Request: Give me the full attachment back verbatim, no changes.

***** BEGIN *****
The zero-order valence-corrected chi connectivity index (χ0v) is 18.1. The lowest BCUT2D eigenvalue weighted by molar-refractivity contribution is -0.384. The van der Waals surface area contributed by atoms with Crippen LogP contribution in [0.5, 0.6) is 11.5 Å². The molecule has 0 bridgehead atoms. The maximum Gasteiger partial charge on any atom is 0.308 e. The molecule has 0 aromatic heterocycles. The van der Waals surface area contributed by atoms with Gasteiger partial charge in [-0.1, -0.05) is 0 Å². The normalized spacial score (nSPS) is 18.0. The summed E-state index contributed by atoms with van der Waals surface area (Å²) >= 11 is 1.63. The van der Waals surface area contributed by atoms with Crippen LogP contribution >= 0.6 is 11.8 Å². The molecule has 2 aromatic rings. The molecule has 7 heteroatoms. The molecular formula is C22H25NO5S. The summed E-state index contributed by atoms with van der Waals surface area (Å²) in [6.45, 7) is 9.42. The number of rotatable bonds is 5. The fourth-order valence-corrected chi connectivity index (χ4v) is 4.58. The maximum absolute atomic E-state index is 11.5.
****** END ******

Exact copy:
The zero-order valence-corrected chi connectivity index (χ0v) is 18.1. The lowest BCUT2D eigenvalue weighted by molar-refractivity contribution is -0.384. The van der Waals surface area contributed by atoms with Crippen LogP contribution in [0.5, 0.6) is 11.5 Å². The molecule has 0 bridgehead atoms. The maximum Gasteiger partial charge on any atom is 0.308 e. The molecule has 0 aromatic heterocycles. The van der Waals surface area contributed by atoms with Gasteiger partial charge in [-0.1, -0.05) is 0 Å². The normalized spacial score (nSPS) is 18.0. The summed E-state index contributed by atoms with van der Waals surface area (Å²) >= 11 is 1.63. The van der Waals surface area contributed by atoms with Crippen LogP contribution >= 0.6 is 11.8 Å². The molecule has 2 aromatic rings. The molecule has 7 heteroatoms. The molecular formula is C22H25NO5S. The summed E-state index contributed by atoms with van der Waals surface area (Å²) in [6.45, 7) is 9.42. The number of rotatable bonds is 5. The fourth-order valence-corrected chi connectivity index (χ4v) is 4.58. The maximum absolute atomic E-state index is 11.5.